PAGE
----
On July 9, 1978, a shirtless and sun-browned 18-year-old Rahm was among a group of Jewish people and other activists who gathered in Marquette Park on the city's southwest side to demonstrate against a city-sanctioned rally being held by members of the National Socialist Party of America.

Led by the Chicago-based group's founder Frank Collin, the neo-Nazis turned up at the park in full regalia (brown shirts, swastika armbands, jackboots) to preach a doctrine of intolerance, particularly with regard to blacks moving into predominantly white Chicago neighborhoods. An array of police—some in riot gear, others on horseback—circled the neo-Nazis, shielding them from the irate citizenry, including one young woman who leaned over a police sawhorse and screamed, "Death to the fuckin' Nazis!"

And in the middle of it all: the man who would, 33 years later, be inaugurated as Chicago's mayor.

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Sunday, March 29, 2015

Start with these five weird films by Chicago native Stuart Gordon

Posted By on 03.29.15 at 08:00 AM

  • Re-Animator
Stuart Gordon isn't among the most well-known or revered horror filmmakers around; in some circles, he's downright reviled. The Chicago native has drawn ire his whole career, even here in the pages of the Reader. None other than Dave Kehr, a measured and thoughtful critic even at his most vitriolic, called Gordon's breakthrough Re-Animator "ludicrous and inept," describing it as the "kind of flat-footed stuff that gives garbage a bad name." The director's next two films didn't fare much better, and somewhere along the line, the Reader essentially stopped reviewing his films altogether.

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Saturday, March 28, 2015

Wheel to Reel at Sportsman's Club makes audio geeks' analog dreams come true

Posted By on 03.28.15 at 08:00 AM

Scott McNiece of Uncanned Music calls the Akai GX-635D reel-to-reel deck at Sportsman's Club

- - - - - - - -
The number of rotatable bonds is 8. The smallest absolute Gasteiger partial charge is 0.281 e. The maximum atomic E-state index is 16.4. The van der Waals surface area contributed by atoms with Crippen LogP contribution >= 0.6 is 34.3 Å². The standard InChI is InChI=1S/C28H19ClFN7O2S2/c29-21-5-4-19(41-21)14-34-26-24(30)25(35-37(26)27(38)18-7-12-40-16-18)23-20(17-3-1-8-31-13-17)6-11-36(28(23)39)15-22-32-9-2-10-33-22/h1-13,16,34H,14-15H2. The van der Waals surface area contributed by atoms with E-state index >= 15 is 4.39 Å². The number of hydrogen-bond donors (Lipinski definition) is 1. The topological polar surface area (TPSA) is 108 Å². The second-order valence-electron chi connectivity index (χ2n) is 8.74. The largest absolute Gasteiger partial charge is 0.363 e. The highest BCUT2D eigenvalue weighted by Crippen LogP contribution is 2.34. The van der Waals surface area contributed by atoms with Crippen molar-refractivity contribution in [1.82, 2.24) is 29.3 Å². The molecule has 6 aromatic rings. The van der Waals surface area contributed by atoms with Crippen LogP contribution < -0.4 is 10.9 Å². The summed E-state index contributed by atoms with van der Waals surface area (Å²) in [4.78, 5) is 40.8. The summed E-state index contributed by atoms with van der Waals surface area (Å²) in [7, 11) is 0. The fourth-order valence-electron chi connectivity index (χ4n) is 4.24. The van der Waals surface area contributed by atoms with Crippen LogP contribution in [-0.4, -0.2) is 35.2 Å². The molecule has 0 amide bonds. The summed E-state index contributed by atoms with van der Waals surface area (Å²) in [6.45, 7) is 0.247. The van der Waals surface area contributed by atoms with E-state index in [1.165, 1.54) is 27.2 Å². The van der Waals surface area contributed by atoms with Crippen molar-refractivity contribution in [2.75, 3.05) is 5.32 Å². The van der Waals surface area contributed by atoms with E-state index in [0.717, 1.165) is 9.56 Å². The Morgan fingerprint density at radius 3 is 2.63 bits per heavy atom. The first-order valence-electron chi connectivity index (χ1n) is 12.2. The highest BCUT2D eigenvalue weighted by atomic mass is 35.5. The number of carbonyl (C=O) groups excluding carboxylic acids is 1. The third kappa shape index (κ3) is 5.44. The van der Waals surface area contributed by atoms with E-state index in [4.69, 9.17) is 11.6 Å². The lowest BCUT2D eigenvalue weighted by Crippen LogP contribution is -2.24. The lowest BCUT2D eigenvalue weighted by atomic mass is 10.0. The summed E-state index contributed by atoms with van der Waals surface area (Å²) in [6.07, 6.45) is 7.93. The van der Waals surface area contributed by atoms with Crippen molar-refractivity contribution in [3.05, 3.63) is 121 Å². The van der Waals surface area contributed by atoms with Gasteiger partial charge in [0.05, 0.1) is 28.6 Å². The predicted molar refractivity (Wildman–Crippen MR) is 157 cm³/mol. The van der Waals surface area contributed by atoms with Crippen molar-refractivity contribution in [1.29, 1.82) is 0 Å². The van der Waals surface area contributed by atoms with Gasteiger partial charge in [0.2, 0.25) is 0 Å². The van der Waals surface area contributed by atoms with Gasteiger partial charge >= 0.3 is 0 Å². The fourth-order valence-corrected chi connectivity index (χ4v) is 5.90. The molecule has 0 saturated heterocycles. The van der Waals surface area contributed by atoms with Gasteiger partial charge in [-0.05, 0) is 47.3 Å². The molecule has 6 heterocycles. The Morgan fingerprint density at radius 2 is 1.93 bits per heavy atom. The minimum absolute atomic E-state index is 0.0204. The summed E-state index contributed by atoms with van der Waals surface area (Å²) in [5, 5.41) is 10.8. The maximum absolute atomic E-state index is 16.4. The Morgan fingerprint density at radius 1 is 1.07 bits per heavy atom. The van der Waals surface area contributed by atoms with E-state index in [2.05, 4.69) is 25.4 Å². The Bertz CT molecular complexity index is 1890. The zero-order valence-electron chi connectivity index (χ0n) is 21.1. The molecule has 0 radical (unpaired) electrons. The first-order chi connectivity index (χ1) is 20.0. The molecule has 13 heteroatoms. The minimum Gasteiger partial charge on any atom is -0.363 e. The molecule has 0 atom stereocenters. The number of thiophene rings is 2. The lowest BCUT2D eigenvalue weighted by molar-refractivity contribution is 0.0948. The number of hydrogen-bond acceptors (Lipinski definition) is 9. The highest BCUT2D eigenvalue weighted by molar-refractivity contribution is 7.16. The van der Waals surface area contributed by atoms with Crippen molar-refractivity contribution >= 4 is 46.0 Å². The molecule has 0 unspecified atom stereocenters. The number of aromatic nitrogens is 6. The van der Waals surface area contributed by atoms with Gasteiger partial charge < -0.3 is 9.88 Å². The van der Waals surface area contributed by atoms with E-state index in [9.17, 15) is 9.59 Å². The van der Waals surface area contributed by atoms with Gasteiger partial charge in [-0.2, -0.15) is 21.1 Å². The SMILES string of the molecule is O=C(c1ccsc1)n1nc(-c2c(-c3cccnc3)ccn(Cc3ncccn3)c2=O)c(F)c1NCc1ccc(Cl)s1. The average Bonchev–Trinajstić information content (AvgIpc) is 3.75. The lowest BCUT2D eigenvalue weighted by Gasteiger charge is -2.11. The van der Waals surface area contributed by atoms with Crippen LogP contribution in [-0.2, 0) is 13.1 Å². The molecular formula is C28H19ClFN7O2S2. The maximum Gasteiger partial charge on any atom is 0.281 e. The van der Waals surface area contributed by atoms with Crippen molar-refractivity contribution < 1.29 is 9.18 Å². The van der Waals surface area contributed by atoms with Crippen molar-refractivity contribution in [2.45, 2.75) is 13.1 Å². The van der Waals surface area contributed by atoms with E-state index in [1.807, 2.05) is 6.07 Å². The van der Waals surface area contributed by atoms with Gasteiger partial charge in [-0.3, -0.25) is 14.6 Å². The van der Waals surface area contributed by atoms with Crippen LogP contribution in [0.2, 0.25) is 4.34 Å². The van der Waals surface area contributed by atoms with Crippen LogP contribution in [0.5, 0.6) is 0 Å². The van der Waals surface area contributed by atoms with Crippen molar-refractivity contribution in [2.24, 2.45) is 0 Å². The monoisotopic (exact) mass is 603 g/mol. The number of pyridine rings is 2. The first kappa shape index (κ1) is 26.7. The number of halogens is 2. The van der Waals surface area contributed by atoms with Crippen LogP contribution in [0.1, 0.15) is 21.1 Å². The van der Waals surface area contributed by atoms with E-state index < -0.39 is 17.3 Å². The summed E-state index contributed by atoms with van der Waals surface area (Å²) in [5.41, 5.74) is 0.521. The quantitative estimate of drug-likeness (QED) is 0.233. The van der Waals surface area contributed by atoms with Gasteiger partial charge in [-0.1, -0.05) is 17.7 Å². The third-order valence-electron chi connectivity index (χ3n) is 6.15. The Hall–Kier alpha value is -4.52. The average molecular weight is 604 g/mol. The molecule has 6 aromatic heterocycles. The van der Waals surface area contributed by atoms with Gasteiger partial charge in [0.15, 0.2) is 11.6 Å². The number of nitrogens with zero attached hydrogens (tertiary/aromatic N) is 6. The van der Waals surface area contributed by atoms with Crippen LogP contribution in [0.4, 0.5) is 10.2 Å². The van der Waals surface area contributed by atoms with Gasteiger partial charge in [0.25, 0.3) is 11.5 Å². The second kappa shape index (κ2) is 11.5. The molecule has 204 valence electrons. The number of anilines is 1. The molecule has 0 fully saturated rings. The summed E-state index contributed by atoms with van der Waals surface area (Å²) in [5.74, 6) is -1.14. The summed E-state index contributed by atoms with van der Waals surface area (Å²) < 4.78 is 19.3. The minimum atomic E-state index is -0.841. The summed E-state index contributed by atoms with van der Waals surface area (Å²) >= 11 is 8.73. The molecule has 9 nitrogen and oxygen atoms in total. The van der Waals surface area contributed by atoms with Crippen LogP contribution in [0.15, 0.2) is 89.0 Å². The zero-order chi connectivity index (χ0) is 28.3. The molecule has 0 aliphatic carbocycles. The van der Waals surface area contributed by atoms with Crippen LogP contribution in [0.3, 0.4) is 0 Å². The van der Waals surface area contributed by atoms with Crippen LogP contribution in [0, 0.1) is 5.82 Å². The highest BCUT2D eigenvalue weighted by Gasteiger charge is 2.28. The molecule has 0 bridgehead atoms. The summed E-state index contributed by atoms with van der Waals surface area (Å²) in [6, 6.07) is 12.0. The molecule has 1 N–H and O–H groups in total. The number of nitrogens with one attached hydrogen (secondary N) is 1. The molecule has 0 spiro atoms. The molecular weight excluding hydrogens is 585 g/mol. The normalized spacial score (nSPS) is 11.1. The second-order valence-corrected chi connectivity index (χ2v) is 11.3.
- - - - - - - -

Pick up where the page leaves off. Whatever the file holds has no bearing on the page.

• Courtesy Uncanned Music
  • Scott McNiece of Uncanned Music calls the Akai GX-635D reel-to-reel deck at Sportsman's Club "an indeniably sexy machine."

Every so often we ask you to show us something. This week it's Sportsman's Club's reel-to-reel tape player.

"For the record," Scott McNiece says, "threading and maintaining a reel-to-reel machine is not that difficult, once you get the hang of it." McNiece has certainly gotten the hang of the vintage technology since he founded Uncanned Music, a music programming service and audio consultancy for the hospitality industry. Over the last three years, Uncanned has set up digital music programs at nearly 20 bars and restaurants, including Bavette's Bar & Boeuf, the Drifter, Formento's, Mott Street, Trenchermen, and Xoco. But at Au Cheval and Sportsman's Club, McNiece went old-school, installing reel-to-reel tape decks. In doing so, he also assumed the task of teaching staff members the idiosyncrasies of playing music off strips of magnetic tape. This was an adjustment for employees accustomed to setting an iPod to shuffle and not giving another thought to the soundtrack of their shifts. "The places that have succeeded with implementing the [reel-to-reel] programs," McNiece says, "are the ones that understand the necessity of going the extra mile to make service special."